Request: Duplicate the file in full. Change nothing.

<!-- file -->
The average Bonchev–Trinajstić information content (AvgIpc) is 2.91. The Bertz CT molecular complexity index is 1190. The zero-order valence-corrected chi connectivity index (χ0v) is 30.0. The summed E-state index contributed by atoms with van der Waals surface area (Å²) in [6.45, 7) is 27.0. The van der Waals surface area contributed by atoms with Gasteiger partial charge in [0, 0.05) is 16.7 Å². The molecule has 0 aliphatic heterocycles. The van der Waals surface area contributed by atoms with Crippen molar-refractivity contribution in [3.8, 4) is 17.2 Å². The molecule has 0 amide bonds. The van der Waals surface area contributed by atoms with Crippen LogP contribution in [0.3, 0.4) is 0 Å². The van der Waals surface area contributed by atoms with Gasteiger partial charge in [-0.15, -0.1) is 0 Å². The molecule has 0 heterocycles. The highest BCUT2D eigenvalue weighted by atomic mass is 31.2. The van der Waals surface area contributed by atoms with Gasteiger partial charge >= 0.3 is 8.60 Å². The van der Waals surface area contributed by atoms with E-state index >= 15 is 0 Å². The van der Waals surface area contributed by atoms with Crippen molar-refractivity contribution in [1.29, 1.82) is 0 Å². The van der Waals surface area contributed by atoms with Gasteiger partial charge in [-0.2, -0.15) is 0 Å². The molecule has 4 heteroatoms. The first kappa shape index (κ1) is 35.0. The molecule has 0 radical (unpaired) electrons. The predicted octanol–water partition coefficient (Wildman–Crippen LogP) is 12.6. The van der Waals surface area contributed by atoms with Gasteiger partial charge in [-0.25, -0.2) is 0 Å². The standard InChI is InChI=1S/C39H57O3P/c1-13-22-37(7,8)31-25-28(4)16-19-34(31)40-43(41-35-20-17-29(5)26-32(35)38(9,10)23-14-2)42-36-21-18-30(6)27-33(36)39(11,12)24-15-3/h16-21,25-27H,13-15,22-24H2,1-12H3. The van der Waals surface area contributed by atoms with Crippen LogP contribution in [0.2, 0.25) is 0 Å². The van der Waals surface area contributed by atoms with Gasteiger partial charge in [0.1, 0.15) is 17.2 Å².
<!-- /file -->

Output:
The average Bonchev–Trinajstić information content (AvgIpc) is 2.91. The Bertz CT molecular complexity index is 1190. The zero-order valence-corrected chi connectivity index (χ0v) is 30.0. The summed E-state index contributed by atoms with van der Waals surface area (Å²) in [6.45, 7) is 27.0. The van der Waals surface area contributed by atoms with Gasteiger partial charge in [0, 0.05) is 16.7 Å². The molecule has 0 aliphatic heterocycles. The van der Waals surface area contributed by atoms with Crippen molar-refractivity contribution in [3.8, 4) is 17.2 Å². The molecule has 0 amide bonds. The van der Waals surface area contributed by atoms with Crippen LogP contribution in [0.3, 0.4) is 0 Å². The van der Waals surface area contributed by atoms with Gasteiger partial charge in [-0.15, -0.1) is 0 Å². The molecule has 0 heterocycles. The highest BCUT2D eigenvalue weighted by atomic mass is 31.2. The van der Waals surface area contributed by atoms with Gasteiger partial charge >= 0.3 is 8.60 Å². The van der Waals surface area contributed by atoms with E-state index >= 15 is 0 Å². The van der Waals surface area contributed by atoms with Crippen molar-refractivity contribution in [1.29, 1.82) is 0 Å². The van der Waals surface area contributed by atoms with Gasteiger partial charge in [-0.2, -0.15) is 0 Å². The molecule has 4 heteroatoms. The first kappa shape index (κ1) is 35.0. The molecule has 0 radical (unpaired) electrons. The predicted octanol–water partition coefficient (Wildman–Crippen LogP) is 12.6. The van der Waals surface area contributed by atoms with Gasteiger partial charge in [-0.25, -0.2) is 0 Å². The standard InChI is InChI=1S/C39H57O3P/c1-13-22-37(7,8)31-25-28(4)16-19-34(31)40-43(41-35-20-17-29(5)26-32(35)38(9,10)23-14-2)42-36-21-18-30(6)27-33(36)39(11,12)24-15-3/h16-21,25-27H,13-15,22-24H2,1-12H3. The van der Waals surface area contributed by atoms with Crippen LogP contribution in [0.2, 0.25) is 0 Å². The van der Waals surface area contributed by atoms with Gasteiger partial charge in [0.1, 0.15) is 17.2 Å².